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The Delaware County Court of Common Pleas is significantly reducing the bail retention fee for defendants.
At 40%, those fees are among the highest in Pennsylvania. These hidden costs can place a burden on impoverished people in the criminal justice system.
The bail retention fee is the portion of an individual’s posted bail that is not returned to the defendant at the end of their case. For example, an accused person who posted $1,000 bail would need to pay $400 in bail retention fees under the existing rules.
These fees must be paid regardless of whether someone is proven innocent or their charges are dropped.
President Judge Linda A. Cartisano issued an administrative order this week where defendants will now be charged a flat fee of $25 plus 3% of the first $1,000 of bail and 2% of any amount above that threshold. This means that on a $1,000 bail, a defendant would pay $55 instead of $400 in retention fees. The new rule takes effect Aug. 13.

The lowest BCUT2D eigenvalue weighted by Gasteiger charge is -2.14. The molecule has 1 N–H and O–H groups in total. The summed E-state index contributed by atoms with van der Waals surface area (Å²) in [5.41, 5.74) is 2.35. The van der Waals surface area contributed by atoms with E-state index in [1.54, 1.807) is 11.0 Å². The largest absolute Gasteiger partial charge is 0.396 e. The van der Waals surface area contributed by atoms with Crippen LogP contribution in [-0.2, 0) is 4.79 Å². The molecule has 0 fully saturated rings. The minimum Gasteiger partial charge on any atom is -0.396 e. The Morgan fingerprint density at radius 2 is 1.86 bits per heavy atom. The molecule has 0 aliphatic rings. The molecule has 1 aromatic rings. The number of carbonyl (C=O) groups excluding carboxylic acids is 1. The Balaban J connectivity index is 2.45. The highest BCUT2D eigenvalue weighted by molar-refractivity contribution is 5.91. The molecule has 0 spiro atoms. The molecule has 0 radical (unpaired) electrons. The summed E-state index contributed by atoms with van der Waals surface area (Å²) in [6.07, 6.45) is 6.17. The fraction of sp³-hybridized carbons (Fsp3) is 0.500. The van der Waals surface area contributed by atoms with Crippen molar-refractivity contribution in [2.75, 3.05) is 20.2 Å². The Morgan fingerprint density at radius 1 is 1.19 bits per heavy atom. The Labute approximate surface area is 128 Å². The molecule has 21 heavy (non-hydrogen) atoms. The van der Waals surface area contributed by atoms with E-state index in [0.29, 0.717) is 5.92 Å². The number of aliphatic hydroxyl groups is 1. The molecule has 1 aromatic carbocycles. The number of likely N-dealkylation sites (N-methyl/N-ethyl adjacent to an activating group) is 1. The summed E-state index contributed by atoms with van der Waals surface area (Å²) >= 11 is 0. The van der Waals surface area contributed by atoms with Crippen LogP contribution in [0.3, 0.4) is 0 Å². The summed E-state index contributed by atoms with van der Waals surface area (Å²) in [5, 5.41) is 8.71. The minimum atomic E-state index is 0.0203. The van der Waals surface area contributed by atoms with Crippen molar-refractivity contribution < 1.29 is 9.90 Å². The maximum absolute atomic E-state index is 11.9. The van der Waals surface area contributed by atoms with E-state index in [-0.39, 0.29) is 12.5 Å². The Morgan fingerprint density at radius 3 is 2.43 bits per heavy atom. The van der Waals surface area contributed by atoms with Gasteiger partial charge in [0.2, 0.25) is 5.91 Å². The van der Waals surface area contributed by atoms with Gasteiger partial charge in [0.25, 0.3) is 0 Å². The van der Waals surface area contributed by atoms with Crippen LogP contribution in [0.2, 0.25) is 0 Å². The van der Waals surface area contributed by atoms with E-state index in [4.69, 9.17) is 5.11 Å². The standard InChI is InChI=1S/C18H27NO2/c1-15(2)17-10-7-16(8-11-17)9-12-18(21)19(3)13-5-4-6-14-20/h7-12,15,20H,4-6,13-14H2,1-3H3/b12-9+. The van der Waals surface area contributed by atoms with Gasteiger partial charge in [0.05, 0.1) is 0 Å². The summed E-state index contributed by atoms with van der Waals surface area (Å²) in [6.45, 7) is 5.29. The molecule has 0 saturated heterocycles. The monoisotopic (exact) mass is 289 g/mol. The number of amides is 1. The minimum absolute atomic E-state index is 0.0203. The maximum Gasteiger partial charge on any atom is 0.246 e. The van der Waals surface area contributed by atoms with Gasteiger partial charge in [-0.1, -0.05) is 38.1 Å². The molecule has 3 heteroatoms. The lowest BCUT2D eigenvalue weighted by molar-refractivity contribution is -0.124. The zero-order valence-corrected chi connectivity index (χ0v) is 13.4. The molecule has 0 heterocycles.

In an announcement released on Friday afternoon, Delaware County officials applauded the measure as a sign of collaboration across all levels of county government.
“This rule change will have a real and practical benefit for many in Delaware County who are involved in the criminal justice system,” Councilmember Kevin Madden said in a written statement. “A disproportionate number of people in the criminal justice system are low-income. We should not be incarcerating based on who can or cannot afford to walk away from 40% of their posted bail.”
Delaware County Council unanimously approved a recommendation to adopt the new rule and the Delaware County Criminal Justice Advisory Board unanimously approved it.
“Bail is not supposed to be a punishment or a tax,” Delaware County Public Defender’s Office First Assistant Lee Awbrey said in the press release. “A grandmother posting $1,000 to keep her grandchild out of jail before trial should not get only $600 back when the case is over. This is an example of good government at work.”
Delaware County District Attorney Jack Stollsteimer said the change in bail fees might not make headlines but called it “a superb example of our elected officials working together to solve a problem.”
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